By Bill Hirschman
An anonymous donor has pledged to match any donation to keep Florida Grand Opera from eliminating Fort Lauderdale performances from its 2015-2016 season, the company announced Monday. But without pledges from other donors by Jan. 31 to be matched, large-scale opera productions would disappear from Broward County.
Battling its way to fiscal solvency, FGO announced earlier this month that it needed $600,000 to make up for budgetary shortfalls associated with transferring Miami productions to Fort Lauderdale.
It needed the pledges by Jan. 31 to ensure it could get dates on the calendar for the Broward Center for the Performing Arts. About $200,000 of the $600,000 has been identified as coming from previously dependable donors. But that leaves $400,000 to be addressed by new donations and the matching benefactor. About $50,000 of that has been raised so far.
“This amazing person is willing to match every dollar raised between now and the end of January,” General Director and CEO, Susan T. Danis was quoted in a news release.”…. What a wonderful opportunity.”
But even if the money is raised in time, only two of FGO operas playing at the Arsht Center in Miami during the 2015-2016 season will transfer to the Broward Center as they have for 20 years. No one knows whether future seasons would be imperiled as well. FGO’s hope is that even if it misses one season in Broward that they can mount one production in the near future if the company regains its financial footing and then rebuild.
Danis said this month by phone that “It doesn’t (necessarily) mean we fold the tent and never set foot in Broward again.”
The underlying issue is money. With an operating budget of $8.6 million, FGO revealed last fall that it has not had a balanced budget since moving into the Arsht Center in 2006. It ran a $1.7 million deficit in the 2013-2014 season. The accumulated debt topped $19.4 million until recently when it sold off $19 million worth of properties including the Josephine Leiser Center in Fort Lauderdale.
One facet of that shortfall is that Broward-based contributions and ticket sales have been falling off for years, according to figures supplied by FGO.
In calendar year 2006, 1,614 sources in Broward donated $1.9 million; in calendar 2014, only 385 people or organizations donated $574,000. In calendar year 2006, more than 31,000 people bought tickets to five shows in Broward, earning $2.3 million; in calendar year 2014, more than 12,000 people attended four Broward shows, bringing in $918,000.
The cost of transporting and remounting the four shows in Broward during the 2013-2014 season left FGO with a $125,000 loss. “And there is a projected loss again this season. Given FGO’s delicate financial condition, this cannot be repeated,” Danis wrote in a news release Tuesday.
To combat the problems, FGO started $17.5 million SAY YES fundraising campaign to pay for a massive reorganization and rethinking of its specific programs over the next three years. Tuesday’s news release read, “Although public opinion of the Opera’s new efforts has been positive, the fundraising component of the “SAY YES!” campaign is progressing slower than planned. As a result the Opera has reevaluated its fundraising goals for the campaign and, therefore, its operations goals for upcoming seasons.
The pace of progress is mostly due to the fact that FGO’s slimmed back staff only has two people plus some board members who can make the one-on-one hands-on outreach needed to bring in large donors, Danis said.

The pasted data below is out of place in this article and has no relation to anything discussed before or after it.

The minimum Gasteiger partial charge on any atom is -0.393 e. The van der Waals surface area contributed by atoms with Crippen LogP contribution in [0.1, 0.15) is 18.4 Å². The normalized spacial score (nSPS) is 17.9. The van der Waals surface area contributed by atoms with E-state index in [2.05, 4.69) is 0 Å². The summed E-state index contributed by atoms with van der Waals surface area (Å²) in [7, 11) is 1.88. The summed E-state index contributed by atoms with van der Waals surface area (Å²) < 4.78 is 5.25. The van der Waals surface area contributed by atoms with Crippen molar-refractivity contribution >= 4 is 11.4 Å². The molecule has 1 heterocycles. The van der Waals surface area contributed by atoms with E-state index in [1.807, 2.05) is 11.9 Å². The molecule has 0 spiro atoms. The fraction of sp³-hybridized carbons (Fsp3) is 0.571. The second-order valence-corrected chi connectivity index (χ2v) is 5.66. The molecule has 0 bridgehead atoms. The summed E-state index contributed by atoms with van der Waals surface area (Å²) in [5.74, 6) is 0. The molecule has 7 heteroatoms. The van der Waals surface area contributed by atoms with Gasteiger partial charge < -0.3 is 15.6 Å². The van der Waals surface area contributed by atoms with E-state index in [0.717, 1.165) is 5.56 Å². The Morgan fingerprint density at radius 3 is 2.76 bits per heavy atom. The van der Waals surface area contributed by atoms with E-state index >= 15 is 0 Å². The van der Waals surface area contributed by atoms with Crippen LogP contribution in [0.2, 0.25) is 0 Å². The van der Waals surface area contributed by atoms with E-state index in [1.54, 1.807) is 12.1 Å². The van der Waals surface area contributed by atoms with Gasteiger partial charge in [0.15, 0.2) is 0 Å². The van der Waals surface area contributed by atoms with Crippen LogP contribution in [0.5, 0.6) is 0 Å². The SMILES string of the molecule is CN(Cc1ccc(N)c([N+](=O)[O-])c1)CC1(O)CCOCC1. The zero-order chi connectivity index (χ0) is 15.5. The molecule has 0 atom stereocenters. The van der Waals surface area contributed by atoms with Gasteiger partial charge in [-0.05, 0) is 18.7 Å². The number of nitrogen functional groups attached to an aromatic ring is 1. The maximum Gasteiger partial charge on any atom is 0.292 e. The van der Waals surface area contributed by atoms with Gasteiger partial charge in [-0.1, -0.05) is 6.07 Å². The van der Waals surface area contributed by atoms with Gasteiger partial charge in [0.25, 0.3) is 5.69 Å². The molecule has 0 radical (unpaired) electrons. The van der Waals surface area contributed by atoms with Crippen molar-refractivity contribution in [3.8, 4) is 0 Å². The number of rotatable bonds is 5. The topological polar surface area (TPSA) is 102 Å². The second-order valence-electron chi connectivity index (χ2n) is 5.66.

Under Danis’ tenure since August 2012, FGO has trimmed its staff from 40 to 18, cutting its annual operating budget from a high of $22.2 million to $8.6 million, and cutting back both the number of operas in its main season and the number of performances in Miami and Fort Lauderdale.
The Greater Miami Opera organized in 1941 to operate in the Miami area. The Opera Guild of Fort Lauderdale opened in 1943, and the two merged in 1994 as the Florida Grand Opera, just as the Broward Center for the Performing Arts was opening.
The cutback in the number of shows in Fort Lauderdale is due to scheduling problems with the Broward Center, as is the cause for FGO being unable to transfer its fourth show of this season, Gian Carlo Menotti’s The Consul, a spokeswoman said.
The crux is that the dates that the Broward Center can offer FGO both this year and next are separated too far away from the performances at the Arsht to make keeping the cast together fiscally sound along with other fiscal concerns, Danis said.
The Jan. 31 deadline for Broward fundraising is dictated in part by the need to make decisions about the season logistics for FGO and the Broward Center, Mazzurco said. FGO can settle for dependable documentable pledges rather than immediate money in the bank, so long as FGO can assure the Broward Center that the funds will be there, Danis said.
But Broward Center CEO Kelley Shanley underscored that the facility values the opera and is committed to making the scheduling work “going forward.”
Given the demand for dates from groups that have to be coordinated in multiple venues — FGO, the Miami City Ballet and the Broadway Across America tours to begin with — “It’s been tough getting those dates aligned. We know what the challenges are,” Shanley said.
“Our job here is to make all of these offerings happen for the Broward community and the opera is an important part of that mix, so getting them on the schedule is a priority for us,” he said. “I am extremely confident that moving forward, we have the cooperation of all the parties involved. We’ve got a long history of making it work, 19 of the last 20 years. I’m confident that we can make it work” in the future.
Gifts or pledges can be made online at Tickets.FGO.org/contribution. Alternatively, pledges can be made by contacting Individual Giving Officer Max Kellogg at (305) 854-1643 or firstname.lastname@example.org.